Motion control is quickly becoming the must have tool for professionals and enthusiasts capturing video, time-lapse, panoramic photography and image based lighting. Typically accurate motion control comes with a hefty price tag and little flexibility. The OpenMoCo.org mission is to provide a community for open-source software and hardware that enables photographers and videographers on a budget access to motion control tools. Here you'll find articles, hardware designs, software, and experiments in motion control.
The OpenMoCo Reference Design
The OpenMoCo Reference Design was originally created by Chris Church (shutterdrone) for experimenting with steppers and motion controls for timelapse use. It has since grown to support different forms of motion control, such as gigapixel panoramas, stereoscopic shooting, and more, and has been adapted by many individuals to their specific needs.
The Reference Design is composed of at least one Engine, Interface, and Element. The Engine components run on the low-cost AVR-based Arduino hardware platform, while the Interfaces can run on anything from specialized touch-screen interfaces to PCs, laptops, and netbooks, and the Elements are specialized hardware constructs designed to make motion control easy and affordable. Elements under control can be anything from a motor-driven motion axis, to a camera, or even flashes and other equipment.
The Reference Design is built around the low-cost Arduino microcontroller platform. The Arduino platform is designed to be an easy-to-learn and easy-to-use system for people new to software and hardware design as well as providing all the capabilities needed for advanced users. Being based on the Arduino platform allows a low cost of entry (boards start under $30), support from a large, involved community, and the ability grow without software changes. (All boards support 8-bit RISC microprocessors, and range from 16 to 50 I/O lines.) You're welcome to branch your own code off of the reference design, to support other microcontrollers or needs. We'll be happy to include it in the subversion system and maintain packages and documentation for you.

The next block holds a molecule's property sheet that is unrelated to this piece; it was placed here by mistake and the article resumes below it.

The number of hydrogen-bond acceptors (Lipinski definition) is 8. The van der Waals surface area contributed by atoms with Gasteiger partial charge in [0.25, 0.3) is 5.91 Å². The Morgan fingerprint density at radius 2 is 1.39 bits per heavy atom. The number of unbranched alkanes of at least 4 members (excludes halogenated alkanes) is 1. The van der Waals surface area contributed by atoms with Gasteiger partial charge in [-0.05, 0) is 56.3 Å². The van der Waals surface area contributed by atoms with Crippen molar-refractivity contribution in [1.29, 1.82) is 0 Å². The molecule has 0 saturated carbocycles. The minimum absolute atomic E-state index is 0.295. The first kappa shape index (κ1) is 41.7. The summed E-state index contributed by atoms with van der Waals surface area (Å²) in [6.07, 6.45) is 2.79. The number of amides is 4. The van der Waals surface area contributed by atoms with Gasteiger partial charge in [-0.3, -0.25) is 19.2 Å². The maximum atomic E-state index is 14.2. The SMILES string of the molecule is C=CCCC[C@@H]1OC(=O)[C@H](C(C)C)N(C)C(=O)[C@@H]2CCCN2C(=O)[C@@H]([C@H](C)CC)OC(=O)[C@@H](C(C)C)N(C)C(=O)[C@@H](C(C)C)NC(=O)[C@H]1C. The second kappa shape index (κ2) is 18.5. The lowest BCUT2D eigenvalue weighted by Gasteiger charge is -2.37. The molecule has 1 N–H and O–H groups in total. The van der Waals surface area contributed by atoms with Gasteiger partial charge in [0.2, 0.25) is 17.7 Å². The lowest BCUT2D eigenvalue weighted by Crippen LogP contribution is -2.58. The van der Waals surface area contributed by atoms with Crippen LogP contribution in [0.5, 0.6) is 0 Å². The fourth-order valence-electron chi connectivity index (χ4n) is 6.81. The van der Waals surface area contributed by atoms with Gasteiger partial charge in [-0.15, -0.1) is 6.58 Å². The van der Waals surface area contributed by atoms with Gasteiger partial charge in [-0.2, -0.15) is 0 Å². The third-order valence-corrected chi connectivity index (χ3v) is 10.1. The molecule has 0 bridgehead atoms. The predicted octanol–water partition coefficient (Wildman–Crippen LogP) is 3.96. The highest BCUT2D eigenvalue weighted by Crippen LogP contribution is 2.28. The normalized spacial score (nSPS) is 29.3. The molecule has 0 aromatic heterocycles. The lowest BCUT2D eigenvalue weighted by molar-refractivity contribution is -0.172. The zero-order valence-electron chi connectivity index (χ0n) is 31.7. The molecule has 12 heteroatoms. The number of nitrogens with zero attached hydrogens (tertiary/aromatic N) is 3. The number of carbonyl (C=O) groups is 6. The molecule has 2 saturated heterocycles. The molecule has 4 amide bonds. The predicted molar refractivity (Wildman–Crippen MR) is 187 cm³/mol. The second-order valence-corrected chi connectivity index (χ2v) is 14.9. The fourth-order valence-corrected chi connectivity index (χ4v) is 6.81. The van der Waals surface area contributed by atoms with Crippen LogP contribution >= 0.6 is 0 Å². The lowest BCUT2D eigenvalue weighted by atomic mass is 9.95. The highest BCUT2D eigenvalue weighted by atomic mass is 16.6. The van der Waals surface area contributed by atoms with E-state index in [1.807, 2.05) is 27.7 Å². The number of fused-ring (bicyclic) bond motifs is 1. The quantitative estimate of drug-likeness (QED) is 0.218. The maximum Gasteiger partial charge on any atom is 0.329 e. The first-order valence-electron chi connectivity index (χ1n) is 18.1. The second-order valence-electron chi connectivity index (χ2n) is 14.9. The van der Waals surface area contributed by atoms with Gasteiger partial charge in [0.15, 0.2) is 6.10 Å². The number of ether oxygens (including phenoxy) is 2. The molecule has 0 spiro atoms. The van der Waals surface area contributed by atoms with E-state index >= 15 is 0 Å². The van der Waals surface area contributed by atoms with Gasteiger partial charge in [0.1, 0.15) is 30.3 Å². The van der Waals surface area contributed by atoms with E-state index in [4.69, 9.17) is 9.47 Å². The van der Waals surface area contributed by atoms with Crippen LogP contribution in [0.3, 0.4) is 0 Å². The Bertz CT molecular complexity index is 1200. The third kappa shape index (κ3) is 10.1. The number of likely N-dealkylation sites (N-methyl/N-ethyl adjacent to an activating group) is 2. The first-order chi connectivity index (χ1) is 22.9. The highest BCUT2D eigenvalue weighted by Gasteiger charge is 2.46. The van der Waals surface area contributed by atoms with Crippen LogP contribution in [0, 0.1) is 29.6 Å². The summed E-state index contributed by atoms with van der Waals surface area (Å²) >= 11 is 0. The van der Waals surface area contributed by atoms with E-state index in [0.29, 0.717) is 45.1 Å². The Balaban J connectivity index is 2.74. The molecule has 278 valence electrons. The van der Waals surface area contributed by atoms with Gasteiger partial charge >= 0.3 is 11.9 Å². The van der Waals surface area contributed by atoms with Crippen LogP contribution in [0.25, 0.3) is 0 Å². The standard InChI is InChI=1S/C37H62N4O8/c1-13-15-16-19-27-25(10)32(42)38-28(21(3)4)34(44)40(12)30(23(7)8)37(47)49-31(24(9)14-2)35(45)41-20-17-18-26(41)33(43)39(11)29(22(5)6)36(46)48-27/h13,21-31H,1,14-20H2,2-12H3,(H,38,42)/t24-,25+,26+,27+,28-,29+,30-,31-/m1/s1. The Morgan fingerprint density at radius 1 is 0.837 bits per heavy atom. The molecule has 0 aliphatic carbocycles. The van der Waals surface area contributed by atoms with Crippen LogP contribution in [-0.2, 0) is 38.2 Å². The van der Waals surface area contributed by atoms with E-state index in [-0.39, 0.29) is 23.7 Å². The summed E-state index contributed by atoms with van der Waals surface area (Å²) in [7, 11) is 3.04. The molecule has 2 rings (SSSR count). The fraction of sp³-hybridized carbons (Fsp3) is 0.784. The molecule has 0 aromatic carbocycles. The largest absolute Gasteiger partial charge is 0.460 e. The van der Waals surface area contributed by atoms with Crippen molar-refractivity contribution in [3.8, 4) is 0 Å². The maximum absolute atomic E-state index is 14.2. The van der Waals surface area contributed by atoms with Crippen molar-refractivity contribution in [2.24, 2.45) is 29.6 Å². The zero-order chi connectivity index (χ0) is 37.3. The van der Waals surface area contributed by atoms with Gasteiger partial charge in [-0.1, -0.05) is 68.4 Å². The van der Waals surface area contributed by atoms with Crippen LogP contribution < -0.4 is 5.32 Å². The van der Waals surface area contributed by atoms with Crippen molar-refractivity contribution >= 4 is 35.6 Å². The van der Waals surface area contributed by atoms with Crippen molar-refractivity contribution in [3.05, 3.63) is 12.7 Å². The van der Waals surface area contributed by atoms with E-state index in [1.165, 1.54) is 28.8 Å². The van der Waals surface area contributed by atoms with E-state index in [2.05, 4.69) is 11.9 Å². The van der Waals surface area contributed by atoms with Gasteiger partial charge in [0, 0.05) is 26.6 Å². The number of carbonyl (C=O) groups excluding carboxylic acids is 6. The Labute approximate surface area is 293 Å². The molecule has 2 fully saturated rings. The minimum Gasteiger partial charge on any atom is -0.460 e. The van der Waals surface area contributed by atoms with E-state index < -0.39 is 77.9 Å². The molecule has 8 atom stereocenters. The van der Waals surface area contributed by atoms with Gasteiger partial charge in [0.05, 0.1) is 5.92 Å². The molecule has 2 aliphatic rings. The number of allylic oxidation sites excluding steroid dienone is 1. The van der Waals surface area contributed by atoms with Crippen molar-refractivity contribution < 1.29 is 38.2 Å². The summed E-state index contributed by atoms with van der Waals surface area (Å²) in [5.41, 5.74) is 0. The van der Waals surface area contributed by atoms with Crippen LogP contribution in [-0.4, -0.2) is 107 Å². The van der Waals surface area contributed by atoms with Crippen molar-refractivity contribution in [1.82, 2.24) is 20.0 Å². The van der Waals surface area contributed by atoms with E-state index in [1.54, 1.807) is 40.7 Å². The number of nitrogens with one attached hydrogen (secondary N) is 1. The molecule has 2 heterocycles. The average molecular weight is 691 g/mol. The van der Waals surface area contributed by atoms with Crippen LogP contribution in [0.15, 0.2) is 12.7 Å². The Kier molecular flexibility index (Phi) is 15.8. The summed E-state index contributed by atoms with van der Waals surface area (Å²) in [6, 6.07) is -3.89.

For copyright information, see Reference Design Copyrights.
What Can You Do?
The Reference Design allows you to control multiple motor-driven motion axes, providing up to four degrees of freedom for each Arduino microcontroller while providing integrated camera triggering capabilities for time-lapse, stop-motion, and other single-frame driven photographic techniques.
Using the Engines, you can create highly capable motion control systems that match your budget - for example, you can build a 12 foot linear motion axis on inexpensive aluminum extrusion for a few hundred dollars, retrofit legacy motion control systems with a more modern (and open!) control system, or build a high-performance, accurate, pan and tilt system for a fraction of the price of commercial systems.
We all like choices, and the Reference Design has grown with the motto that more choice is better. Two core engines allow for using either Stepper motors, or brushed DC motors. The TimeLapse Engine controls up to four stepper-motor driven axes, and provides a rich feature set with pre-scripted or interactive motion control - using a computer interface. For those needing a much more simple system, such as for field work with timelapse, the MX2 Dolly Engine provides hardware and firmware for a ready-to-run and easy to use 2-axis DC motor system.
With the TimeLapse Engine, you can control it in real-time using simple commands in a scripting environment, write your own software in Perl (or any other language), or prepare moves in advance and then execute them repeatably when needed.
The Reference design has been used by both professional and hobbyist photographers to solve the following use-cases:
- 2-axis still photo studio automation with computer control
- Interactive, real-time control and positioning for motion cameras
- Hike-able timelapse dollies for field work
- Stereoscopic timelapse filming
- Low-cost 3-axis systems for larger cameras